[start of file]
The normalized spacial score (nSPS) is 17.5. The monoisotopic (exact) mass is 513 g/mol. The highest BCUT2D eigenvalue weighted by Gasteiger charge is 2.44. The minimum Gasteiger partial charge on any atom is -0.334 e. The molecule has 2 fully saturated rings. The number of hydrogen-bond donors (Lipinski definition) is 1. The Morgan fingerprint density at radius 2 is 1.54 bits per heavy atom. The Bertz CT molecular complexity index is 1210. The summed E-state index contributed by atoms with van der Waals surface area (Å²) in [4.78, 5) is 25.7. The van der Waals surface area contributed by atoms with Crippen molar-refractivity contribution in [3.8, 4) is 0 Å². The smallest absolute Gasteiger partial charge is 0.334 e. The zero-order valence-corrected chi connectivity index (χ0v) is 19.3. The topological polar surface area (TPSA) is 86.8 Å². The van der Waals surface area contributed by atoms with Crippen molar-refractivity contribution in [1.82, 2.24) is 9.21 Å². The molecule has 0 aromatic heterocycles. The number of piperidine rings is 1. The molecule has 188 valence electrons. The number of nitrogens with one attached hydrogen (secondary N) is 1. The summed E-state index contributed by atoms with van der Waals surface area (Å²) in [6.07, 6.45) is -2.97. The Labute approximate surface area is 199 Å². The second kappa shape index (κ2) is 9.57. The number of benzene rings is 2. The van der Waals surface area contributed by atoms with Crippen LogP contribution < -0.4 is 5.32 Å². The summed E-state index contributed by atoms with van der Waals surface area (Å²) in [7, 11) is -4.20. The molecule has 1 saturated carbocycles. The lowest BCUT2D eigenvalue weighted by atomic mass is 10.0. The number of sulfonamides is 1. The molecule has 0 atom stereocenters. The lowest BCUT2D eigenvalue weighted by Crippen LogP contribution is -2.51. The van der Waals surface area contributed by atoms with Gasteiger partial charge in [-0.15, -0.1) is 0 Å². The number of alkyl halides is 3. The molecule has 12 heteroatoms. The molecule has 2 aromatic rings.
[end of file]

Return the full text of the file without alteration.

The normalized spacial score (nSPS) is 17.5. The monoisotopic (exact) mass is 513 g/mol. The highest BCUT2D eigenvalue weighted by Gasteiger charge is 2.44. The minimum Gasteiger partial charge on any atom is -0.334 e. The molecule has 2 fully saturated rings. The number of hydrogen-bond donors (Lipinski definition) is 1. The Morgan fingerprint density at radius 2 is 1.54 bits per heavy atom. The Bertz CT molecular complexity index is 1210. The summed E-state index contributed by atoms with van der Waals surface area (Å²) in [4.78, 5) is 25.7. The van der Waals surface area contributed by atoms with Crippen molar-refractivity contribution in [3.8, 4) is 0 Å². The smallest absolute Gasteiger partial charge is 0.334 e. The zero-order valence-corrected chi connectivity index (χ0v) is 19.3. The topological polar surface area (TPSA) is 86.8 Å². The van der Waals surface area contributed by atoms with Crippen molar-refractivity contribution in [1.82, 2.24) is 9.21 Å². The molecule has 0 aromatic heterocycles. The number of piperidine rings is 1. The molecule has 188 valence electrons. The number of nitrogens with one attached hydrogen (secondary N) is 1. The summed E-state index contributed by atoms with van der Waals surface area (Å²) in [6.07, 6.45) is -2.97. The Labute approximate surface area is 199 Å². The second kappa shape index (κ2) is 9.57. The number of benzene rings is 2. The van der Waals surface area contributed by atoms with Crippen LogP contribution < -0.4 is 5.32 Å². The summed E-state index contributed by atoms with van der Waals surface area (Å²) in [7, 11) is -4.20. The molecule has 1 saturated carbocycles. The lowest BCUT2D eigenvalue weighted by atomic mass is 10.0. The number of sulfonamides is 1. The molecule has 0 atom stereocenters. The lowest BCUT2D eigenvalue weighted by Crippen LogP contribution is -2.51. The van der Waals surface area contributed by atoms with Gasteiger partial charge in [-0.15, -0.1) is 0 Å². The number of alkyl halides is 3. The molecule has 12 heteroatoms. The molecule has 2 aromatic rings.